An introduction to all phases of wrestling. Fundamental movements and techniques, rule interpretations, and approved coaching ethics are covered.
The techniques and fundamentals of each track and field event. The course also includes the important phase of practical track meet management.
Lecture and discussion with research assignments and practicum work. An understanding of basic offenses (6-0 and 4-2), basic defensive coverage and rotations, service reception, and serving sets are presented.
An application of the knowledge of motor development and learning to physical activity across the lifespan. This class introduces the physiological, perceptual, and cognitive, as well as the affective changes that occur in motor development and learning across the lifespan. Prerequisite: ENG 102 with a grade of "C-" or above.
Students are provided essential knowledge and skills needed to develop CPR and advanced first-aid capabilities. For students who might be required to provide first aid frequently and for special interest groups. Exercise and Sports Science majors have first option for this course.
A focus on the administration of programs within the sport and fitness industries. Topics include administrative theories and concepts, personnel, communication and problem solving, fiscal management, budgeting, ethical considerations, and program evaluation. Prerequisite: ENG 102 with a grade of "C-" or above, ESS 181, or instructor permission.
A comprehensive overview of materials, suggested teaching methods, procedures, techniques, well-directed and well-selected activities, and ways of evaluating physical education in K-12 schools.
Students develop knowledge and skills to plan and implement group fitness classes as well as personal training sessions. Topics include: risk management, exercise plans, group fitness instruction, personal training, fitness pedagogy, training special populations, cardiovascular fitness, resistance training, flexibility training, and core stability. Prerequisite: ESS 201 or BIOL 372.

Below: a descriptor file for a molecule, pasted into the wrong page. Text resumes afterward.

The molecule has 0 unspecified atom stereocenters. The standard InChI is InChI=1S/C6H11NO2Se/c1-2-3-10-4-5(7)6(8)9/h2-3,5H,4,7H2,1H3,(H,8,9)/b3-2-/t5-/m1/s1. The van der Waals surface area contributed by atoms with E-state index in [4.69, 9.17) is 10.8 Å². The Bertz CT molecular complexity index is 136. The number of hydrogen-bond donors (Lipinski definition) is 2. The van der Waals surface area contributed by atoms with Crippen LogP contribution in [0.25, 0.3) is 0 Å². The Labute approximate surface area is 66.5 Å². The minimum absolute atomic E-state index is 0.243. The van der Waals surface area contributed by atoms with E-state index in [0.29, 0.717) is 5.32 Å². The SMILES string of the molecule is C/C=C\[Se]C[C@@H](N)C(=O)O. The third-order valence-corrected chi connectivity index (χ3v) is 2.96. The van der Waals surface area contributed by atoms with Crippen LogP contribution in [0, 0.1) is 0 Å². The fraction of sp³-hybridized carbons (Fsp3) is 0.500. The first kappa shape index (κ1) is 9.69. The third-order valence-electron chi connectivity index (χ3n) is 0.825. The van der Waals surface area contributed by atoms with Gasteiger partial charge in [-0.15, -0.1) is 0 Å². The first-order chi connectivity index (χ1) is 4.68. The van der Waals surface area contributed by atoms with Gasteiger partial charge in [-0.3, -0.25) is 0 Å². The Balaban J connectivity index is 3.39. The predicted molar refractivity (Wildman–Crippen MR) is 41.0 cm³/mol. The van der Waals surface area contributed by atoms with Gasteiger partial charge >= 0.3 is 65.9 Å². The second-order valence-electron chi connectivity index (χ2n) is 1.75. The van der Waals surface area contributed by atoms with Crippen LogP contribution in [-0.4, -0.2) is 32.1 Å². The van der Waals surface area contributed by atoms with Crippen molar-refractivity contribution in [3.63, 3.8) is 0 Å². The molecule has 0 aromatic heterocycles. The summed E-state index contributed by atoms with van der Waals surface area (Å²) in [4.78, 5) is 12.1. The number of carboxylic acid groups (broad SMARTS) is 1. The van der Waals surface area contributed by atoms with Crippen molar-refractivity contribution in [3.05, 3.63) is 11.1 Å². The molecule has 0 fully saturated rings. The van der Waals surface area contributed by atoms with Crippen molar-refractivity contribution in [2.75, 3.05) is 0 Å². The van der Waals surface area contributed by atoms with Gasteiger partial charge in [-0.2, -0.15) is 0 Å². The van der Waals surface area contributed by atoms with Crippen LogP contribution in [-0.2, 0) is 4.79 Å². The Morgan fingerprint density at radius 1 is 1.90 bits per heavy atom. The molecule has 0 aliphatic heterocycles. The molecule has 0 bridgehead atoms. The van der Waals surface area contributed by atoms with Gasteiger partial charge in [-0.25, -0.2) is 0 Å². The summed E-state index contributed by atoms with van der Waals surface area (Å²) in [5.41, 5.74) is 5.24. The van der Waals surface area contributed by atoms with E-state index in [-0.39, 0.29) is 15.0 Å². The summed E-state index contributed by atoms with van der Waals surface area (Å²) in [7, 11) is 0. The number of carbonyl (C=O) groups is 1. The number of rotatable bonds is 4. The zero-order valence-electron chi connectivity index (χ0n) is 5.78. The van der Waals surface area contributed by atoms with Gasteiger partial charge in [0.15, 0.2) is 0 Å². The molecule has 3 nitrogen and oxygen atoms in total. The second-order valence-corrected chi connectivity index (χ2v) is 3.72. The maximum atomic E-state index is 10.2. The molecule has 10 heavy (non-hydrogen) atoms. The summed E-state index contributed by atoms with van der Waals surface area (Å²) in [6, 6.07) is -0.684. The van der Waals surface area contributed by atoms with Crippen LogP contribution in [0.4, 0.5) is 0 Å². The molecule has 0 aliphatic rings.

A variety of issues and research areas in the psychology of sport and physical activity are addressed. Topics covered include an overview of the development of sport and exercise psychology, personality theories, exercise and mood, exercise adherence, goal setting, motivation, psychological interventions for athletes, and cohesion theories. Prerequisite: minimum junior standing.
An emphasis on the theory and principles of exercise physiology to health, physical fitness, and athletic performance in diverse populations. Prerequisites: ESS 201 or both BIOL 372 and BIOL 373.
Basic laboratory techniques of exercise physiology correlating with ESS 330. laboratory experiences include aerobic and anaerobic exercise, body composition, strength, flexibility, and body composition and other indicators of exercise. Prerequisites: completion of the College Mathematics course requirement; Corequisite: ESS 330.
An application of theories and concepts of sport psychology. This course focuses on application of specific psychological skills necessary for high level performance and assisting students in teaching others those same skills. Prerequisite: ESS 320 or instructor permission.
Psychological factors involved in coaching and leadership are explored in this course. Relevant theory and research, as well as practical applications, are discussed. Topics include expert coaching characteristics and behaviors, leadership and motivational styles, the coach-athlete relationship, stresses of coaching, reinforcement strategies, ethics in coaching, and issues related to youth sport coaching. This course is designed for current and future coaches, individuals in leadership roles, as well as anyone interested in the coach's experience. Prerequisites: ESS 320, minimum junior standing or instructor permission.
A study of planning, administering, and evaluating accountability systems in physical education settings. Multiple assessment strategies for psychomotor, cognitive and affective learning objectives are presented. Students select and/or construct assessment tools to match specific learning outcomes in the K-12 physical education curriculum. Prerequisites: ESS 181, completion of the University Mathematics course requirement and ESS 290.
Overview of coordinated school health programs with a heavy focus on local wellness policy, comprehensive school health education and the role of physical activity and physical education in schools. Includes 2-4 hours of required field experience. Prerequisites: EDUC 000 and junior standing.